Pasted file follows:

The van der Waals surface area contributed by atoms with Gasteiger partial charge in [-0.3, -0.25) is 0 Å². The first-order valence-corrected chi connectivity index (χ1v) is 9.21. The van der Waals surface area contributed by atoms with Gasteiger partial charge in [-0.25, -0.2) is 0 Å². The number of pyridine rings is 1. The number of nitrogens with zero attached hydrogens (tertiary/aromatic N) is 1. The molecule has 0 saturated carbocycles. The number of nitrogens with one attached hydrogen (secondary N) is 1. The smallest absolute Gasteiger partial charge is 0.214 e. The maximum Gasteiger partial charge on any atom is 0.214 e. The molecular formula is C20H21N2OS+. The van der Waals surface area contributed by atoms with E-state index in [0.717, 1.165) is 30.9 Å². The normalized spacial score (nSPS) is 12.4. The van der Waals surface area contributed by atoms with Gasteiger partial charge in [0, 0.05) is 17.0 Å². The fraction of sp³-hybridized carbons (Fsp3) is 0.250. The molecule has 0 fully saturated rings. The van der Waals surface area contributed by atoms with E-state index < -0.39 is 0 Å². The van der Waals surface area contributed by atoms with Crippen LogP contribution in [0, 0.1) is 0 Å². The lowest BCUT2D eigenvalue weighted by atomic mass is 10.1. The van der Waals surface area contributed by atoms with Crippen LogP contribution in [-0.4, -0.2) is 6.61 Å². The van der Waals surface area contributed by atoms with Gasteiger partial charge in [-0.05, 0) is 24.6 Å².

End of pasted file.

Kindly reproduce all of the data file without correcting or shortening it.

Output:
The van der Waals surface area contributed by atoms with Gasteiger partial charge in [-0.3, -0.25) is 0 Å². The first-order valence-corrected chi connectivity index (χ1v) is 9.21. The van der Waals surface area contributed by atoms with Gasteiger partial charge in [-0.25, -0.2) is 0 Å². The number of pyridine rings is 1. The number of nitrogens with zero attached hydrogens (tertiary/aromatic N) is 1. The molecule has 0 saturated carbocycles. The number of nitrogens with one attached hydrogen (secondary N) is 1. The smallest absolute Gasteiger partial charge is 0.214 e. The maximum Gasteiger partial charge on any atom is 0.214 e. The molecular formula is C20H21N2OS+. The van der Waals surface area contributed by atoms with E-state index in [0.717, 1.165) is 30.9 Å². The normalized spacial score (nSPS) is 12.4. The van der Waals surface area contributed by atoms with Gasteiger partial charge in [0, 0.05) is 17.0 Å². The fraction of sp³-hybridized carbons (Fsp3) is 0.250. The molecule has 0 fully saturated rings. The van der Waals surface area contributed by atoms with E-state index < -0.39 is 0 Å². The van der Waals surface area contributed by atoms with Crippen LogP contribution in [0, 0.1) is 0 Å². The lowest BCUT2D eigenvalue weighted by atomic mass is 10.1. The van der Waals surface area contributed by atoms with Crippen LogP contribution in [-0.4, -0.2) is 6.61 Å². The van der Waals surface area contributed by atoms with Gasteiger partial charge in [-0.05, 0) is 24.6 Å².